Last year, at Doing Development Differently (DDD), a workshop hosted by Harvard’s Building State Capability program and the Overseas Development Institute, many attendees signed a document called the “DDD Manifesto.” Drawing on the concept of problem-driven iterative adaptation (PDIA), the manifesto calls for local ownership of development initiatives from conception to implementation, high levels of community participation, and rapid cycles of execution and revision. The most relevant ideas for initiatives and implementation strategies, it holds, come from sources most familiar with the local challenges.
This thinking is in line with entrepreneurship that follows the effectuation model: Rather than starting with a solution in mind and determining how to develop it, effectuating entrepreneurs first think about a problem and then consider the resources they have available to craft a solution. Using that approach, social bricoleurs who are part of the community they are trying to change can cobble together different resources and people to address local needs and problems using unique expertise and resources that “outsiders” wouldn’t have. These entrepreneurs need a sort of social incubation—a period of time to test out and adapt their ideas to solve local problems in the contexts where the problems actually occur.
The paradox, of course, is that while direct experience with unmet social needs might make local entrepreneurs very well-positioned to solve local problems, lack of access to incubators, funders, and technical support often simultaneously disempowers them from implementing their solutions. Social bricoleurs working in very disadvantaged communities on basic issues such as access to healthcare or clean water, for example, might not have the personal or professional background to think of themselves as “entrepreneurs,” or the basic tools necessary to apply for outside funding (such as access to an email address or familiarity with writing a business plan). Social bricoleurs tend to emphasize grassroots innovation and problem-solving within their neighborhood or region, and to draw on local resources already available to them.
The global social entrepreneurship and impact investing communities exacerbate this paradox by emphasizing projects that are “scalable” and that often come from “the outside.” They look for solutions that they can apply across different contexts, even though problems (and their causes and effects) vary widely across communities and cultures. Major social startup investors like Acumen and Endeavor look for startups that are “ready to scale,” rather than early-stage ones that require trial-and-error to succeed. Outsiders also tend to prefer solutions that seem to work based on previous experience in other settings, rather than ideas that actually make sense for the local context (aka isomorphic mimicry). Therefore, social bricoleurs focused on new solutions for local problems are generally off the radar of large organizations looking to support development.
In response to this paradox and the challenges that social bricoleurs face in accessing resources, some new models for social startups and community development are emerging. These incubators and funders emphasize working with social startups that are striving to solve a problem or priority identified by their own community, rather than implementing a pre-packaged solution already developed elsewhere. They also often draw on the principles of community-based participatory research to identify local priorities. In India’s poorest state, for example, the Bihar Innovation Lab is taking an approach to health that focuses on the mother-and-child relationship, and uses tools such as ethnography, design thinking, and community data sharing to promote innovation. Spark Microgrants provides small grants to communities so that the community can develop its own solutions to self-identified, priority problems. African Entrepreneur Collective (AEC) focuses on skills training, business mentoring, and local financing for existing local startups that can fuel further job creation in their communities. Launched in Rwanda, AEC has just completed its two-year pilot and—through a deep investment of time and high-risk capital—has helped local entrepreneurs create hundreds of local jobs. Alfanar, the first Arab venture philanthropy firm, provides financing and training for social entrepreneurs in Egypt and Lebanon after extensive efforts to identify “hidden” entrepreneurs serving marginalized communities.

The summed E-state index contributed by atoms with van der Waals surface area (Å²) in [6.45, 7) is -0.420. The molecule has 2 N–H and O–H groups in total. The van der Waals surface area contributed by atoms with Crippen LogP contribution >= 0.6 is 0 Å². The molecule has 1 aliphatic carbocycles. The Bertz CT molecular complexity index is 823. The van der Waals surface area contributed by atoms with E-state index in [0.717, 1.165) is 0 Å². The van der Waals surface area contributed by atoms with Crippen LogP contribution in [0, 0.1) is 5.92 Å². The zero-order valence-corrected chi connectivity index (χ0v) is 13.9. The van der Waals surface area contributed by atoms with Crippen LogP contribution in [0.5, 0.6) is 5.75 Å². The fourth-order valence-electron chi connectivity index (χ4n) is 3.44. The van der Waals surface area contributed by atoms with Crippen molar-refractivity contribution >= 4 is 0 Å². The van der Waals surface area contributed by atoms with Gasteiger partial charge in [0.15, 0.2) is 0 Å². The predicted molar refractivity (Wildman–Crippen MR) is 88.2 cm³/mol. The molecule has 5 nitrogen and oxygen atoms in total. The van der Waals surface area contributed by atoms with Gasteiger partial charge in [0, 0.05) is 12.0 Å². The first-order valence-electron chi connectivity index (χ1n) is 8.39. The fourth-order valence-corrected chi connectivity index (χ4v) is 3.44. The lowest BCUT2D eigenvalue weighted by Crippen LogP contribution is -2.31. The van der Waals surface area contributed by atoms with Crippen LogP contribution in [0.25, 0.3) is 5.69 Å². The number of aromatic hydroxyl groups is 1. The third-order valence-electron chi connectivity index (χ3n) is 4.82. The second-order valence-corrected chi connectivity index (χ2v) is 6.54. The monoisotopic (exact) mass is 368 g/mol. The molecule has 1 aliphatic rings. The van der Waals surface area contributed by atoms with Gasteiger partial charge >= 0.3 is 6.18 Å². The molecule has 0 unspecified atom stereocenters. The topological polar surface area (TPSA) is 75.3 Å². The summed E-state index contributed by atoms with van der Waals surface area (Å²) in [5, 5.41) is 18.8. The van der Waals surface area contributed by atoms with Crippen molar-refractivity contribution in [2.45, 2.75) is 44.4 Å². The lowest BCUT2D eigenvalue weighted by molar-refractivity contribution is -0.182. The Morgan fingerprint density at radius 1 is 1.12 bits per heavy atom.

These new models offer promising ways forward for social startup incubation and funding, but even startups that receive this sort of support face significant challenges. Engaging local investors alongside the innovators is critical to completing the life cycle from conception to implementation. This will require that we mobilize stakeholders within and across local communities to promote what the “DDD Manifesto” calls “local ownership.”
We believe that the solutions with the greatest potential for creating lasting change in a community are those that develop within that community. The greatest obstacles to catalyzing these locally led solutions are social, logistical, and financial. On the social front, we can break assumptions and challenge feelings of hopelessness and helplessness, creating and supporting success stories that will demonstrate that change is possible. On the logistical front, we can help forge connections and build supply chains to operationalize innovations generated by the community. And on the financial front, we need to mobilize investors to take a risk on local leaders.
Rather than spreading impact by introducing innovations from the outside-in, it’s time we think of scale as seeding solutions inside a community, and then expanding from the inside-out.